Beware Shifting Verb Tenses


Actions can take place in the past, present, or future. Some actions are completed at a particular point in time; others might be ongoing or progressive. Actions can also take place in relation to other actions. As we’ve seen in previous lessons, these time-related subtleties are indicated through the various verb tenses.

For example, I might change my socks yesterday, today, or tomorrow. To show that I did it in the past, I would write “I changed my socks” (past tense) or “I have changed my socks” (present perfect tense).

If the action is taking place right now, I could say “I change my socks” (present tense) or “I am changing my socks” (present progressive tense).

When talking about a future event, I might say, “I will change my socks” (future tense) or “I will be changing my socks” (future progressive tense).

Writers must be consistent and clear in their use of verb tense. Narratives that begin in the past should not jump inexplicably to the present or vice versa. Notice the random shift in the verbs below:

The camping trip began well enough. We packed carefully and arrived at our campsite in plenty of time to get our tent and supplies set up. That’s when things start to go wrong. Jim points toward a clump of bushes and cries, “Did you see that?”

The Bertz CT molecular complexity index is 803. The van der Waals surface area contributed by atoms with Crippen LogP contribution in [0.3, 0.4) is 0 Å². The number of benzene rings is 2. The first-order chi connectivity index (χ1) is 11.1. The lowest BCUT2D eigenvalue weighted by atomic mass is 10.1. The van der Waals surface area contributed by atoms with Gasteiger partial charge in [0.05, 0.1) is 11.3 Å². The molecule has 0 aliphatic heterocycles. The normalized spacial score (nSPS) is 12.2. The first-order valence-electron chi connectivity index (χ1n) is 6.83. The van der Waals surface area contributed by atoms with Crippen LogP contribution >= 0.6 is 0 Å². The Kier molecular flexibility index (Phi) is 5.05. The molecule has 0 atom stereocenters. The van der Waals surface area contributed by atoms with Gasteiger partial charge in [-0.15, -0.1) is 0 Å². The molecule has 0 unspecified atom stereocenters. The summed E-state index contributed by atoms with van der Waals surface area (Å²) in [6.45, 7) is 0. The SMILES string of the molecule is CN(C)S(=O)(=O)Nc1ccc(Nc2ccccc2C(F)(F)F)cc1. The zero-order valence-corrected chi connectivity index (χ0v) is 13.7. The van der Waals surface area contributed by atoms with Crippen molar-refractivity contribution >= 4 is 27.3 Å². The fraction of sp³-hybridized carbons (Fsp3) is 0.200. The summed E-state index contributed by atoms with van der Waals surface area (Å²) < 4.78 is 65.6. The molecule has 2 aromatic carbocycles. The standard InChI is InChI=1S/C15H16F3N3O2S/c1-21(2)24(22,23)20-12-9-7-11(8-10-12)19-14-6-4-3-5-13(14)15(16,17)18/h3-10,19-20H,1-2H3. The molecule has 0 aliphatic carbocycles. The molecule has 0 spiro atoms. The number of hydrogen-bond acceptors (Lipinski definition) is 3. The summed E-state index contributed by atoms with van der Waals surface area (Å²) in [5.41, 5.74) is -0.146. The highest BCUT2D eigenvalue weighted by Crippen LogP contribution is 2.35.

This shifting of tense in the midst of a story is a common problem among rookie writers. You have to watch your tenses.

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This doesn’t mean that you must use precisely the same verb tense throughout every  paper. There are many situations that demand appropriate tense changes. Just be sure that the use of different tenses is consistent and logical. Have a reason to shift and be sure you are clear. The paragraph below is an example of a reasonable and clear verb tense shift.

When I was young, I played sports just about every day. Now that I am an adult, I rarely get to participate in athletics. Hopefully, I will find an activity that my busy schedule will allow.

This paragraph includes a past tense verb (was), a present tense verb  (am), and a future tense verb (will find) in consecutive sentences, yet it makes perfect sense.

The question is, when do the events described take place? If you are narrating an event that has already occurred, stick with the past tense. If you want to relate a story as it is unfolding, keep in the present. Change verb tenses when you must, but always have a logical reason.

About the Author

Brian WaskoBrian is the founder and president of One of his passions is to teach young people how to write better.View all posts by Brian Wasko

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